The preferred method of producing separating plate 3 is shown in FIG. 10. Rotary tool 24 is provided with teeth 25. These grind out annulus 7 in separating plate 3. As a result, annulus 7 is of constant thickness throughout its periphery and variation thereof (which is greatly to be avoided) is substantially eliminated.

FIG. 11 is directed to the embodiment of Figure 6. Sheath channels 9, core channel 10, as well as annulus 7 and core cavity 8 are all visible. FIG. 12 is the corresponding view of separating plate 3 of FIG. 2, FIG. 13 corresponds to FIG. 1, and FIG. 14 shows the embodiment of FIG. 8.

One of the advantages of the present invention is that it permits the easy conversion of existing side-by-side packs to those of the present invention. It is only necessary to disassemble the distributor and spinneret plate, insert the separating plate of the present invention, and reassemble the pack.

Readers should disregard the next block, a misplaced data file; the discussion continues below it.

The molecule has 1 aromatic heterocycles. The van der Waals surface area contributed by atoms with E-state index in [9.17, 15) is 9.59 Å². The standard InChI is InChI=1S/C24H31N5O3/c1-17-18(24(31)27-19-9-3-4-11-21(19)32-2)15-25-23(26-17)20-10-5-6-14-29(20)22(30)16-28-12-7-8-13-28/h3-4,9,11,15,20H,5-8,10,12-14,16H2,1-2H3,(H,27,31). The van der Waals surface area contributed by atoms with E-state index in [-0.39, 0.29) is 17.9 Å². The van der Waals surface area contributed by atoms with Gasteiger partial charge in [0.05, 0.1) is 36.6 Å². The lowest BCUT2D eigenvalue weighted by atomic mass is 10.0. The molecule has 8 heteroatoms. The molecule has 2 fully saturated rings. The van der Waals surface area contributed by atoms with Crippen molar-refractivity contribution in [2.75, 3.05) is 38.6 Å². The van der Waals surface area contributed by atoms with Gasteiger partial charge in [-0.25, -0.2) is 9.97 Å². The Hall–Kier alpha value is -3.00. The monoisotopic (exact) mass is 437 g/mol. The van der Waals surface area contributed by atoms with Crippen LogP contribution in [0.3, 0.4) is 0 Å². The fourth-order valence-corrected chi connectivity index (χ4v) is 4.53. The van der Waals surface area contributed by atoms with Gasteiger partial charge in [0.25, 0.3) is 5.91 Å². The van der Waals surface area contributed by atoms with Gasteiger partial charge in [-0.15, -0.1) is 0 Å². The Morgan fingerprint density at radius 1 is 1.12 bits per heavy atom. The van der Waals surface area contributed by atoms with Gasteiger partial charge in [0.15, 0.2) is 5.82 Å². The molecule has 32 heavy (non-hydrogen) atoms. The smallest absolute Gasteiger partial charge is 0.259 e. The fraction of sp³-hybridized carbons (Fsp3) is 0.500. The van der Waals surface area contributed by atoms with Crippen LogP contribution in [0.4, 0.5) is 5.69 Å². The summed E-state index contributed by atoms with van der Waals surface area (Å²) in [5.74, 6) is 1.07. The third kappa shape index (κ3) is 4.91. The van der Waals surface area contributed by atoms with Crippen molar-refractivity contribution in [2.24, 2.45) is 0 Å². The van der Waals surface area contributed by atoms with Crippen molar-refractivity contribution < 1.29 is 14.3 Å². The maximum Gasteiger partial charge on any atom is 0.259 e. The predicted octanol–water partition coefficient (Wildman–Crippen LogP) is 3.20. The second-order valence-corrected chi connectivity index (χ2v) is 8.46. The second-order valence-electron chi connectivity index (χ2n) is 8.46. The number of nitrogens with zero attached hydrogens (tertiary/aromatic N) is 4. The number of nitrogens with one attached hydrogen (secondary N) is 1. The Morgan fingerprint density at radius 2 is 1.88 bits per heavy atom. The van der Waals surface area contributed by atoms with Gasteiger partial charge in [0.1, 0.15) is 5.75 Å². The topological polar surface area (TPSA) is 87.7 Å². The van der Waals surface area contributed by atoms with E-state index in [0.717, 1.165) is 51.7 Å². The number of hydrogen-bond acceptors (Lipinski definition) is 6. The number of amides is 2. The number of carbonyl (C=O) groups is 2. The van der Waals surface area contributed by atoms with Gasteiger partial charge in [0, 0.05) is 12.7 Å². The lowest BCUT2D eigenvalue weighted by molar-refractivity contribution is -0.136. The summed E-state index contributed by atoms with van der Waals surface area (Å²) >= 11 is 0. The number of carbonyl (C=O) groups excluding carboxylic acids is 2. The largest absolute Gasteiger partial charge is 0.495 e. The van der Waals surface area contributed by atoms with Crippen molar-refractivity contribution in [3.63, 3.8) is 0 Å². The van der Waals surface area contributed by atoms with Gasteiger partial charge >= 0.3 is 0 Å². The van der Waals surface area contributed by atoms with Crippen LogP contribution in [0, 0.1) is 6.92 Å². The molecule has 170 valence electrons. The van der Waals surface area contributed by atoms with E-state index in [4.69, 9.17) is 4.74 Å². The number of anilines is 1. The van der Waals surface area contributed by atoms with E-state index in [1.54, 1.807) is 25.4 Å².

In producing the separating plate of the present invention, it has been found advantageous to use a rotary tool in order to cut the annulus. The specific method of accomplishing this is not critical, although the use of a toothed tool or an erosion electrode has been found satisfactory. Due to the rotary method of manufacturing, the annulus is precisely concentric with the core cavity and is of constant thickness around its entire periphery.